Evil and suffering in the short stories of Edward P. Jones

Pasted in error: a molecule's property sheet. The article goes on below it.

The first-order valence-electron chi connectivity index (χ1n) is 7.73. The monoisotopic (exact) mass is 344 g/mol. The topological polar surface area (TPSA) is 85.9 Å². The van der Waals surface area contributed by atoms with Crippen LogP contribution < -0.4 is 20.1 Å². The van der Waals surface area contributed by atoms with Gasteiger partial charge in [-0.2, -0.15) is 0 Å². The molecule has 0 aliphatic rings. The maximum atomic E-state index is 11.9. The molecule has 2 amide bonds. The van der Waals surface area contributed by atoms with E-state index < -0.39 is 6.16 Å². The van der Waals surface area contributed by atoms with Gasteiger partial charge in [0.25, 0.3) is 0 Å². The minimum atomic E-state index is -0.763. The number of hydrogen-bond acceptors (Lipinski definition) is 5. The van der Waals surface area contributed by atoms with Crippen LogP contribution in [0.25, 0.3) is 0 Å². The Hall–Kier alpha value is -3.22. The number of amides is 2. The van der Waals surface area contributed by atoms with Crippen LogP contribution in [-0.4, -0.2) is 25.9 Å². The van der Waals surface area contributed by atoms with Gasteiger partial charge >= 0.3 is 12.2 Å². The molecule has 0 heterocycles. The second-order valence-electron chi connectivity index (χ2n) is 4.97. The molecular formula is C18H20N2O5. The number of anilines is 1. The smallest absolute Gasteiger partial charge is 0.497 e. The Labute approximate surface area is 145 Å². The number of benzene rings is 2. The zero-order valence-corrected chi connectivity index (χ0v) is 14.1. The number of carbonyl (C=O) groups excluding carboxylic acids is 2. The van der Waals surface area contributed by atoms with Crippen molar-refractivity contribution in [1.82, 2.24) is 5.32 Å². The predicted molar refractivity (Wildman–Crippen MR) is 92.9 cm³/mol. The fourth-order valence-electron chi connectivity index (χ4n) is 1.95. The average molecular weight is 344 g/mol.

Thesis (M.A.L.S.)--Georgetown University, 2010.; Includes bibliographical references.; Text (Electronic thesis) in PDF format. The theological problem of evil, namely how an all-good and all-powerful God could allow evil and suffering to exist, has not been satisfactorily addressed in traditional Christian theology. This work examines the question of suffering in the short stories of Edward P. Jones to gain new insight into this ageless question. The characters of Edward P. Jones in his two short story collections Lost in the City and All Aunt Hagar's Children supply the source material. These stories abound with suffering that each of his readers can grasp. These are highly personal stories that distill the essence of family tragedy, racial indignity, and human frailty. Woven throughout these tales of joy and sadness is the constant undercurrent of suffering. God is a constant yet enigmatic feature of this landscape. Paul Tillich's method of correlation, outlined in volume one of his Systematic Theology provides a tailored methodology to unearth the theological "questions" and their associated "answers." Tillich's method of correlation provides the vehicle to analyze modern situations represented in literature to derive theological questions about suffering from the text. After a review of Tillich's methodology followed by a review of the traditional Christian perspectives on suffering, this work examines Jones's stories for situations that relate to the problem of suffering. The philosophies of Victor Frankl, Paul Ricoeur, and Liberation theology, provide a broader response than the traditional Christian response to suffering encompassing personal, communal, and spiritual aspects of the question. These three lenses, the personal, the communal, and the spiritual, offer a more inclusive and therefore more consoling response than the traditional Christian response for those who suffer.
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